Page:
U.S. covert action in Angola during the Carter Administration is among the topics documented in a new volume of the official Foreign Relations of the United States (FRUS) series that was released yesterday. See Foreign Relations of the United States, 1977–1980, Volume XVI, Southern Africa.
The CIA had secretly intervened in Angola in 1975, during the Ford Administration. But in 1976, Congress enacted legislation known as the Tunney-Javits Clark Amendment to prohibit any such paramilitary involvement in that country, even on a covert basis. (William Blum, an often acerbic critic of U.S. policy, wrote that this was “one of the infrequent occasions in modern times that the US Congress has exercised a direct and pivotal influence upon American foreign policy,” thereby avoiding “the slippery slope to another Vietnam.”)
In the wake of the congressional prohibition, the Carter Administration struggled to determine whether further covert action in Angola was feasible, desirable, or lawful.
Officials settled on a covert propaganda operation to focus on criticizing the Cuban presence in Angola. The new FRUS volume “contains inter-departmental records pertaining to the development and implementation of the covert operation in Angola.”
The new collection details the mechanics of covert propaganda with unusual clarity. “We […] need to get the story out in the open so that our controlled assets can use it,” wrote DCI Stansfield Turner in a 1977 memorandum (document 16).
The effectiveness of legislation as a constraint on CIA covert action was notable, and the new assertiveness of Congress regarding intelligence policy was recognized and largely accepted by intelligence officials. “Before embarking on a covert action program involving direct or indirect paramilitary support, it would be wise to ascertain the sense of Congress.”
“Our previous covert paramilitary support of UNITA in Angola [in 1975] generated a great deal of controversy. Angola may be a poor choice as to the place where we try to engage in some further covert paramilitary action. An abortive attempt to reopen the issue of covert paramilitary support of UNITA–even indirect–could lead to damage to our capability and flexibility to undertake any covert action in the future,” wrote DCI Turner. (document 21)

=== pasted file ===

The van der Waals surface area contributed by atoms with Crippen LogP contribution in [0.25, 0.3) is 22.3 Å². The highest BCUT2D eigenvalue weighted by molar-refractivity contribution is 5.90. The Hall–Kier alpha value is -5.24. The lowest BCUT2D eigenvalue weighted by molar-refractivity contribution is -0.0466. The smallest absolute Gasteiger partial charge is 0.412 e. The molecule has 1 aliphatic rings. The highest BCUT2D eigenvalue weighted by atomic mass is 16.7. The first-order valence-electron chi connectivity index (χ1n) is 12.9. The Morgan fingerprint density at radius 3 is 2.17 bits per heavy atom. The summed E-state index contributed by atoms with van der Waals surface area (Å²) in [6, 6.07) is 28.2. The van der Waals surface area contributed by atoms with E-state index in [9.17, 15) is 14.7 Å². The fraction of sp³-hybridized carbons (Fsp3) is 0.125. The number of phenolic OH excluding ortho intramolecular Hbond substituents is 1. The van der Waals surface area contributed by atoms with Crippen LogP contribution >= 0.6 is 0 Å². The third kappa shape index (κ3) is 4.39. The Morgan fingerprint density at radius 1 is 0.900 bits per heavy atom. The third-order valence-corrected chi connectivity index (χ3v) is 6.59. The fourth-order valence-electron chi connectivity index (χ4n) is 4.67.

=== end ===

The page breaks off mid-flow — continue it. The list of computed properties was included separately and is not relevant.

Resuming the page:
During the Carter years, there were several innovations in the execution of covert action policy, detailed in the new FRUS volume.
For example, a new category of presidential findings known as “Perspectives” was adopted for “worldwide” or “generic” covert operations, the FRUS editors wrote.
“Perspectives were drafted by the CIA and cleared by the Department of State, so that the CIA could vet the operational feasibility and risks of the program while State could assess the diplomatic risks and verify that the program was consistent with overall foreign policy goals.”
Another covert action document category that was first introduced in the Carter years was the “Memorandum of Notification” (MON).
“MONs were initially used to introduce higher-risk, significantly higher-cost, or more geographically-specific operations under a previously-approved world-wide or general objective outlined in a Perspectives document…. MONs subsequently came to be used for significant changes to any type of [covert action] finding, not just worldwide ones.”
However, “Entirely new covert actions continued to require new presidential findings.”
The Foreign Relations of the United States series, which now includes more than 450 volumes, is produced by the Office of the Historian of the State Department with the oversight of the Advisory Committee on Historical Diplomatic Documentation. FRUS is required under a 1992 law to present a “thorough, accurate, and reliable documentary record of major United States foreign policy decisions.”
Among other issues concerning Southern Africa, the new FRUS volume notably includes discussion of a suspected South African nuclear weapons test that may have occurred in September 1979.
FRUS Volume on Iran 1953 Still Unreleased
Meanwhile, a long-delayed retrospective FRUS volume on Iran in 1953, based on official Eisenhower Administration records of CIA involvement in the coup against the Mossadegh government, remains held up.
A decision on whether to proceed with publication of the 1953 Iran volume was elevated in the past year to Secretary of State Kerry, who decided to block its release. The logic of his decision is obscure, but presumably it is based on a belief that publication would somehow perturb relations with Iran in an unfavorable way. (A plausible argument could be made that the opposite would more likely be the case, and that an honest reckoning with the past is a prerequisite to improved relations in the future.)
Although many relevant records are thought to have been destroyed and others have already been released, the withheld volume on Iran 1953 includes “a lot of new material,” according to an historian who is familiar with its contents.